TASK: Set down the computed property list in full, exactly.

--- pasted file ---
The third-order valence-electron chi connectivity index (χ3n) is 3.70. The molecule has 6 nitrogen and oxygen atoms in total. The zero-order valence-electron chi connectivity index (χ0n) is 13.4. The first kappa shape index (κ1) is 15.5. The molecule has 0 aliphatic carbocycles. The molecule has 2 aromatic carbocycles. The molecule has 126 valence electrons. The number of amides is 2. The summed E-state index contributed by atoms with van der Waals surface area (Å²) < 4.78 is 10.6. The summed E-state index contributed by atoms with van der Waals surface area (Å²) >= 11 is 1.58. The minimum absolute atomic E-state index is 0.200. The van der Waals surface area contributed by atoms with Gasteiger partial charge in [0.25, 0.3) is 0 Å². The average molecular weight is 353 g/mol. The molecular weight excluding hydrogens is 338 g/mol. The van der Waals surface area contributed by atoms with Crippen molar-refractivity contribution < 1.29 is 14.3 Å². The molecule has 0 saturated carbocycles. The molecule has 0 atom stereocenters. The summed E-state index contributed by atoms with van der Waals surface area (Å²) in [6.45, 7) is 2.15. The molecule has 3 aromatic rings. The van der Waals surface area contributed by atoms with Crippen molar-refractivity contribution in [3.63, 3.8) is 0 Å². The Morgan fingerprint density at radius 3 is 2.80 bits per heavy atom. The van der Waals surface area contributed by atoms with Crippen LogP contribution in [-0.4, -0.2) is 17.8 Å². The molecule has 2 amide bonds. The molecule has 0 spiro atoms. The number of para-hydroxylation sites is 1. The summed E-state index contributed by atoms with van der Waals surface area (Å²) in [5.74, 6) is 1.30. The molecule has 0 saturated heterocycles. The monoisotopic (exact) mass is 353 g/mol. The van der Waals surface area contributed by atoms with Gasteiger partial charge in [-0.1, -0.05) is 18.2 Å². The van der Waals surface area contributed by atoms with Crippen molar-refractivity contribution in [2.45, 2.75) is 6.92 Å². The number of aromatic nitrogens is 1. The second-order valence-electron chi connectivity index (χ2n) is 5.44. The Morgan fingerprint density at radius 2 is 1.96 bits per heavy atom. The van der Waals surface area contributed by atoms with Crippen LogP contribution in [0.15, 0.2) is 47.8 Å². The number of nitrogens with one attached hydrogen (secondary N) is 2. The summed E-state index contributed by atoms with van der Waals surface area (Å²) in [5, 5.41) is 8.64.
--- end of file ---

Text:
The third-order valence-electron chi connectivity index (χ3n) is 3.70. The molecule has 6 nitrogen and oxygen atoms in total. The zero-order valence-electron chi connectivity index (χ0n) is 13.4. The first kappa shape index (κ1) is 15.5. The molecule has 0 aliphatic carbocycles. The molecule has 2 aromatic carbocycles. The molecule has 126 valence electrons. The number of amides is 2. The summed E-state index contributed by atoms with van der Waals surface area (Å²) < 4.78 is 10.6. The summed E-state index contributed by atoms with van der Waals surface area (Å²) >= 11 is 1.58. The minimum absolute atomic E-state index is 0.200. The van der Waals surface area contributed by atoms with Gasteiger partial charge in [0.25, 0.3) is 0 Å². The average molecular weight is 353 g/mol. The molecular weight excluding hydrogens is 338 g/mol. The van der Waals surface area contributed by atoms with Crippen molar-refractivity contribution < 1.29 is 14.3 Å². The molecule has 0 saturated carbocycles. The molecule has 0 atom stereocenters. The summed E-state index contributed by atoms with van der Waals surface area (Å²) in [6.45, 7) is 2.15. The molecule has 3 aromatic rings. The van der Waals surface area contributed by atoms with Crippen molar-refractivity contribution in [3.63, 3.8) is 0 Å². The Morgan fingerprint density at radius 3 is 2.80 bits per heavy atom. The van der Waals surface area contributed by atoms with Crippen LogP contribution in [-0.4, -0.2) is 17.8 Å². The molecule has 2 amide bonds. The molecule has 0 spiro atoms. The number of para-hydroxylation sites is 1. The summed E-state index contributed by atoms with van der Waals surface area (Å²) in [5.74, 6) is 1.30. The molecule has 0 saturated heterocycles. The monoisotopic (exact) mass is 353 g/mol. The van der Waals surface area contributed by atoms with Gasteiger partial charge in [-0.1, -0.05) is 18.2 Å². The van der Waals surface area contributed by atoms with Crippen molar-refractivity contribution in [2.45, 2.75) is 6.92 Å². The number of aromatic nitrogens is 1. The second-order valence-electron chi connectivity index (χ2n) is 5.44. The Morgan fingerprint density at radius 2 is 1.96 bits per heavy atom. The van der Waals surface area contributed by atoms with Crippen LogP contribution in [0.15, 0.2) is 47.8 Å². The number of nitrogens with one attached hydrogen (secondary N) is 2. The summed E-state index contributed by atoms with van der Waals surface area (Å²) in [5, 5.41) is 8.64.